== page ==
Celebrating the 250th Anniversary of Boston’s Tea Party, the event that ignited the American Revolution

A Boat Docked At A Pier
The 250th anniversary of the Boston Tea Party is fast approaching, bringing with it commemorative events, impromptu history lessons, and re-enactments of what is perhaps the most iconic moment in American history. Schoolchildren have been learning about the Boston Tea Party ever since it happened. To refresh our collective memory,  let’s revisit the Tea Party and cheer on Boston's original Patriots! 

Lead-up to the Boston Tea Party

Throughout the 18th century, England had enacted a “series of laws that controlled trade and shipping between Great Britain and the American Colonies. The laws were expanded to restrict manufacturing in America and enforce the Mercantile System. However, it was the enforcement of the Navigation Acts which most directly caused the American Revolution.” 

The Boston Massacre

By 1770 there were 1,000 “Redcoats” posted in Boston who were tasked with law enforcement. In March a skirmish occurred between approximately 50 Bostonians and the British troops posted at the Customs House on King Street, now State Street. The Redcoats, in response to the angry protesters, shot into the crowd. A formerly-enslaved sailor named Crispus Attucks became the first casualty of the Revolution; many of those who rioted were mere teenagers and several died.

No Taxation without Representation

To circumvent heavy taxes, most tea was smuggled in by Dutch merchants. Since the Dutch Republic didn’t tax imported tea, their price was very competitive. The Tea Act 1773 was Parliament’s response to the problem of smuggled tea. Although higher taxes were unpopular with the Colonists, the Tea Act was the final insult. Parliament granted the British East India Company exclusivity in the tea trade. As Dutch tea was being smuggled into both England and the Colonies, and for much lower prices; the Dutch Republic didn’t tax tea. 

Colonists protested the state-sanctioned monopoly and demand that to pay more taxes (without representation), regardless of England’s financial woes. Despite being Englishmen, the colonists didn’t enjoy the same constitutional rights as their fellow countrymen living in Great Britain. To wit, they had no elected member of Parliament to represent their interests as British citizens. 

Boston’s Famous Tea Party

In late October, 1773 the Boston North End Caucus resolved “That this body will oppose the vending any Tea, sent by the East India Company to any part of the Continent, with our lives and fortunes… That this body are determined that the Tea shipped or to be shipped by the East India Company shall not be landed.”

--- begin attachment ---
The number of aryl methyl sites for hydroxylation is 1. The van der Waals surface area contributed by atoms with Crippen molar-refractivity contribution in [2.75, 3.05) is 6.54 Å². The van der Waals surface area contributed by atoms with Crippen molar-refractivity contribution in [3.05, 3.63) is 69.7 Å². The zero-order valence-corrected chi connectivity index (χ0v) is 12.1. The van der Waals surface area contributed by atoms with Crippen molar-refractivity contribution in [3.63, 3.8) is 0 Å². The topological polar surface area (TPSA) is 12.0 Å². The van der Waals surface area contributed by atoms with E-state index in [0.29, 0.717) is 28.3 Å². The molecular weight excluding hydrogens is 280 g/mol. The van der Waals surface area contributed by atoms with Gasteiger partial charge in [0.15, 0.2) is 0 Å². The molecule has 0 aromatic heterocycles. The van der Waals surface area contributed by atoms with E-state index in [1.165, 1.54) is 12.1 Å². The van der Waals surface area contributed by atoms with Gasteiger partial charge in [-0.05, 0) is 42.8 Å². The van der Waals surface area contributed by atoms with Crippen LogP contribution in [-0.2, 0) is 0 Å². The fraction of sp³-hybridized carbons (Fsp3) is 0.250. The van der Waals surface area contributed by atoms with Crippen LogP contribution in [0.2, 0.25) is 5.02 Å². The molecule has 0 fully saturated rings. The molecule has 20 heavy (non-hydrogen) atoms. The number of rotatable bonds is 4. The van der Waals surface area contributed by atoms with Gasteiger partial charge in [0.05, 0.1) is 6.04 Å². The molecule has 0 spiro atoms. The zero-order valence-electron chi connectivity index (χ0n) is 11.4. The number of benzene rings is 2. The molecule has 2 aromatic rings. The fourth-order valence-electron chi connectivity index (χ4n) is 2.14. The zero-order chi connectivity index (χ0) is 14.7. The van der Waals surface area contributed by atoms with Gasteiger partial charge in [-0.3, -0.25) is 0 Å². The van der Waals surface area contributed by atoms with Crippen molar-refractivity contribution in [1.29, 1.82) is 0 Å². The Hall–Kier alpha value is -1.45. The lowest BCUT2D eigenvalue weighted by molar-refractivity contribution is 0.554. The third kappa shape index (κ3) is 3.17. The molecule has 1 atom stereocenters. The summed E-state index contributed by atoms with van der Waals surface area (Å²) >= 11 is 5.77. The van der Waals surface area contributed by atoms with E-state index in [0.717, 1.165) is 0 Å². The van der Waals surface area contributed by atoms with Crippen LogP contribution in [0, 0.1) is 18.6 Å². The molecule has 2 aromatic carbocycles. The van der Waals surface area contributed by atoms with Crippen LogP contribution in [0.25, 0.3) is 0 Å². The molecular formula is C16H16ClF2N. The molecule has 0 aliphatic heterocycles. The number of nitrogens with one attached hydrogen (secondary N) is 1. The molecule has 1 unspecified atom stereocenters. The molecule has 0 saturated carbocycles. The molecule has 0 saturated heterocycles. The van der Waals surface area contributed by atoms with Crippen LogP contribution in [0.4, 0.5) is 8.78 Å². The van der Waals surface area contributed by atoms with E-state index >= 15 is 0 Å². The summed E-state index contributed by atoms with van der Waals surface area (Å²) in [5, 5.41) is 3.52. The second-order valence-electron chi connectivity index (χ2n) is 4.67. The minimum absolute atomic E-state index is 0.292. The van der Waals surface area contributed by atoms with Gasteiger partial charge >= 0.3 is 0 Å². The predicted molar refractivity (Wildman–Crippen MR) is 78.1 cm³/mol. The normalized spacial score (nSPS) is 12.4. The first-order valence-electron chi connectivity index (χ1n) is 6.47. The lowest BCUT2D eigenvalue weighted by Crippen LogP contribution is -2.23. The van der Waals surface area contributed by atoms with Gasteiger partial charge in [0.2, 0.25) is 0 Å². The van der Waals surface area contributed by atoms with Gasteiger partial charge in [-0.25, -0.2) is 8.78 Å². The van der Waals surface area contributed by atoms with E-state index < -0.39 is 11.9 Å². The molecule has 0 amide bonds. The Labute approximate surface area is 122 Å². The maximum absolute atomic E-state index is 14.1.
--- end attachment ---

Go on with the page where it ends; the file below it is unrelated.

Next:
North End craftsman Paul Revere was one of the Sons of Liberty. He didn’t attend the Tea Party, however, he took part in the planning, conspiring with others at the Green Dragon Tavern.

On December 16, 1773 the Sons of Liberty revolted against Great Britain’s economic and political stance by raiding ships in Boston Harbor: The Beaver, Dartmouth, and Eleanor were docked at the now long-gone Griffin’s Wharf in Boston Harbor. The clandestine Sons of Liberty disguised themselves as members of the Mohawks, a First Nations tribe, and boarded the ships. Colonists had previously refused tea-laden vessels to be unloaded, and in at least one case, a load of Chinese tea was left to rot on the wharf. But on this cold December night, in protest against BEIC’s monopoly on the tea trade, the soon to be American Patriots unloaded the cargo themselves by throwing it overboard.

The huge amounts of Chinese tea that were dumped into the harbor caused a tremendous loss of revenue for the already-struggling British East India Company (BEIC). As it turned out, many members of Parliament held shares in the struggling BEIC, equaling millions of dollars in today’s money. Selling off BEIC’s massive surplus of tea was therefore of utmost importance to Parliament, who had decreed all tea be purchased from BEIC. 

England strikes back

In response to the Tea Party, Parliament passed a series of laws, the Coercive Acts. The first of these was The Boston Port Act 1774. As a punitive measure, the Port of Boston was closed until the colonists paid for a million dollars’ worth of destroyed tea. These Coercive (or Intolerable) Acts expanded the list of commodities that were controlled by the Crown: the Colonies were prohibited from freely trading with whomever they wanted. When English interests were threatened by cheaper goods from Dutch, French, and Portuguese merchants, even more duties were imposed: “Vessels had to unload its cargo in Britain, pay duties and reload its cargo before sailing to the colonies.”  Economic hardships in the Colonies continued to mount.

The shot heard around the world

In September 1774 American Patriots organized the First Continental Congress. As hostility intensified, the Revolutionary War broke out in April 1775, leading to the declaration of an independent United States of America on July 4, 1776.Historians agree that the location of Griffin’s Wharf is proximal to today’s Independence Wharf, only a 20 minute walk from Battery Wharf. The Tea Party Museum is nearby and will be the site of a four-part reenactment of this seminal act of Colonial protest.

Walk Boston's waterfront to see it all 
Reserve your stay at the Battery Wharf Hotel on the Boston Waterfront, and find yourself on the doorstep of the historic Freedom Trail. Wander through the echoes of New England’s colonial era as you experience the dawn of the American republic.